The Gospels list a multitude of miracles dedicated to healing others, feeding people, nature miracles [e.g. calming storms], miracles with fishing etc. In the book of John, this Disciple admits that Jesus did more miracles than are recorded: “Jesus performed many other signs in the presence of His Disciples, which are not recorded in this book…Jesus did many other things as well. If every one of them were written down, I suppose that even the whole world would not have room for the books that would be written” [John 20:30 and 21:25].
Stott writes that Jesus’ miracles occurred more for their spiritual significance than their supernatural character. He calls them “acted parables”, “His claims visually” or “works that dramatize His words.” By far, Jesus’ miracles revolved around healing but even those miracles rarely centered on the simple alleviation of physical suffering. The miracle of healing for example points to a larger truth, that Jesus is the Son of God who had authority over suffering, disease and death.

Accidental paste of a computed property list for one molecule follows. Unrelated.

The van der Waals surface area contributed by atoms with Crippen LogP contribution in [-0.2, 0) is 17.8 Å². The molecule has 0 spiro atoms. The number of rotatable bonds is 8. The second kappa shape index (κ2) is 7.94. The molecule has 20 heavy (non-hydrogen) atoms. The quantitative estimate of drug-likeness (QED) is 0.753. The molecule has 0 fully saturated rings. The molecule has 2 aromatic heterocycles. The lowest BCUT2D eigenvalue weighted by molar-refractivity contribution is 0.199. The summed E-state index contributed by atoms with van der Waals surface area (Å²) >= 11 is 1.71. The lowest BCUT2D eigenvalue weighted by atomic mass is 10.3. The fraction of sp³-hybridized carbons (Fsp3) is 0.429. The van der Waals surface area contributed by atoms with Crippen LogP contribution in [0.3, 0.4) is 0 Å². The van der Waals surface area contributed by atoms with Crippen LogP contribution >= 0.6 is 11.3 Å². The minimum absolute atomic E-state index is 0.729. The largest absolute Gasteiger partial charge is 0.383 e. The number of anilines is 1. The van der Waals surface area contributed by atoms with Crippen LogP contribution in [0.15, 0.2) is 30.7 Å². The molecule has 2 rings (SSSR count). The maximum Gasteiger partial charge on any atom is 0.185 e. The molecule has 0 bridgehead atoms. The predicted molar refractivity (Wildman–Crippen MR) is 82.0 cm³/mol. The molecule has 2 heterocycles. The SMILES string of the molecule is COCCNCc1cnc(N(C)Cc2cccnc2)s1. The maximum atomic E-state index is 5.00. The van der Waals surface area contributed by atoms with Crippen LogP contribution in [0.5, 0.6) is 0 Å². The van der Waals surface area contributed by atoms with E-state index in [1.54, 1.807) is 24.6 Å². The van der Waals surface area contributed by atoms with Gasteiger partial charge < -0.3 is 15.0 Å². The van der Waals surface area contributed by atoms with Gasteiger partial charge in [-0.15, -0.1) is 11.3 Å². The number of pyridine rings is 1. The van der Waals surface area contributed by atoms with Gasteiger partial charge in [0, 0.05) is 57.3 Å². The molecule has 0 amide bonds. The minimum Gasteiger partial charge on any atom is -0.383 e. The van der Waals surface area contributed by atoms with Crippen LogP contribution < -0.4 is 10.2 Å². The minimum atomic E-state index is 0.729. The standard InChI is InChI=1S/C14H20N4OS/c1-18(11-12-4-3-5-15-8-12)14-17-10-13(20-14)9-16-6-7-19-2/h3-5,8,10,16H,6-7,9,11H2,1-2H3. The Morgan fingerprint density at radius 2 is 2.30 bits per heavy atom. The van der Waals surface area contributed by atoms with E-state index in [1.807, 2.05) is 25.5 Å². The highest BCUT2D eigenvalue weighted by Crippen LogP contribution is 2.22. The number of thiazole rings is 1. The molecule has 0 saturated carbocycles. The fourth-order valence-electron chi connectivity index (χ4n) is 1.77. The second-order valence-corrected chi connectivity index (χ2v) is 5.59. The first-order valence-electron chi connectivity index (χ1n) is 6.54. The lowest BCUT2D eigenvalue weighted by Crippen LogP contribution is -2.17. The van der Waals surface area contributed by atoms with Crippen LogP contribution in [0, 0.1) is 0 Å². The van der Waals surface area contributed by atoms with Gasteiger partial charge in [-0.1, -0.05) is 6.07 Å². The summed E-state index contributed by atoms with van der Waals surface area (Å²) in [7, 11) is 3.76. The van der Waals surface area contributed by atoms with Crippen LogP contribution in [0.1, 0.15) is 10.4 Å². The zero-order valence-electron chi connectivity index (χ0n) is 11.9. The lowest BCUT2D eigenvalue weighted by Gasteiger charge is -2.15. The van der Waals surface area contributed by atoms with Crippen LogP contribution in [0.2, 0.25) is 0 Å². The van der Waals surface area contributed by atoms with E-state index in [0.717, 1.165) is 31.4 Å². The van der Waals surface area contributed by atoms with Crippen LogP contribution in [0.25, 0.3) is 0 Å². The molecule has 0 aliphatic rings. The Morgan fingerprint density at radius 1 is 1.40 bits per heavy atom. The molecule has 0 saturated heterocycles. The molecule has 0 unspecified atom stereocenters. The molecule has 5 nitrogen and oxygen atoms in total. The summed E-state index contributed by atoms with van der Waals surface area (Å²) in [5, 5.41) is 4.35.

The miracles themselves were “I AM” declarations, essentially saying to the world I am who I say I am. Even Jesus’s first declaration of divinity came with the miracle of turning water into wine at a wedding reception. At first glance this may seem inconsequential, a sincere effort to help the wedding host avoid embarrassment, but as we look deeper, it may be interpreted as more than that. Stott says the stone water pots at the wedding location were full of water that was supposed to be used for Jewish purification rites. Stott writes “This is the clue we are seeking.” The water stood for the old religion, water and purification being essential to Old Testament teaching. The wine that Jesus furnished stood for the religion of Jesus Christ, who came to the earth to supersede the Old Laws. Even in this initial miracle Jesus was signaling that He has come to establish a new order.